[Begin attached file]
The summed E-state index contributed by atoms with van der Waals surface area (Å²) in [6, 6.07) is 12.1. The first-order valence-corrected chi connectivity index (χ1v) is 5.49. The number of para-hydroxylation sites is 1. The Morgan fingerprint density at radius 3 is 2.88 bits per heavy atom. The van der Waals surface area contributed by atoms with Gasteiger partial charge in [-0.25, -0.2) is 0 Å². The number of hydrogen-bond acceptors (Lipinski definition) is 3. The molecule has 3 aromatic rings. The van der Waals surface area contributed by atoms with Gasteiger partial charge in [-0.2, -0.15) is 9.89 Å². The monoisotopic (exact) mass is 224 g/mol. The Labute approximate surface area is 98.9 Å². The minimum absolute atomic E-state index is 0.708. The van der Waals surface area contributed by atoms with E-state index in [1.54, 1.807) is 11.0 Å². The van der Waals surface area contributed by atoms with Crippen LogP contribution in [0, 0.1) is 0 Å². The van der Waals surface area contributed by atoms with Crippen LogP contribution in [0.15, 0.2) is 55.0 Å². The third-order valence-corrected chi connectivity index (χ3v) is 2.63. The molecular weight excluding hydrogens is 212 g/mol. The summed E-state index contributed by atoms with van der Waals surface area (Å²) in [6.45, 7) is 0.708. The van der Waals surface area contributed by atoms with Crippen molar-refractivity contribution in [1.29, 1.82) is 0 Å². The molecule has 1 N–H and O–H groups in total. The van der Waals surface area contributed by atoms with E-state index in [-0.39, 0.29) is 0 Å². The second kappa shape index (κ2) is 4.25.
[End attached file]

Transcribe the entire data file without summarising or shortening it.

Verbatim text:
The summed E-state index contributed by atoms with van der Waals surface area (Å²) in [6, 6.07) is 12.1. The first-order valence-corrected chi connectivity index (χ1v) is 5.49. The number of para-hydroxylation sites is 1. The Morgan fingerprint density at radius 3 is 2.88 bits per heavy atom. The van der Waals surface area contributed by atoms with Gasteiger partial charge in [-0.25, -0.2) is 0 Å². The number of hydrogen-bond acceptors (Lipinski definition) is 3. The molecule has 3 aromatic rings. The van der Waals surface area contributed by atoms with Gasteiger partial charge in [-0.2, -0.15) is 9.89 Å². The monoisotopic (exact) mass is 224 g/mol. The Labute approximate surface area is 98.9 Å². The minimum absolute atomic E-state index is 0.708. The van der Waals surface area contributed by atoms with E-state index in [1.54, 1.807) is 11.0 Å². The van der Waals surface area contributed by atoms with Crippen LogP contribution in [0, 0.1) is 0 Å². The van der Waals surface area contributed by atoms with Crippen LogP contribution in [0.15, 0.2) is 55.0 Å². The third-order valence-corrected chi connectivity index (χ3v) is 2.63. The molecular weight excluding hydrogens is 212 g/mol. The summed E-state index contributed by atoms with van der Waals surface area (Å²) in [6.45, 7) is 0.708. The van der Waals surface area contributed by atoms with Crippen molar-refractivity contribution in [1.29, 1.82) is 0 Å². The molecule has 1 N–H and O–H groups in total. The van der Waals surface area contributed by atoms with E-state index in [-0.39, 0.29) is 0 Å². The second kappa shape index (κ2) is 4.25.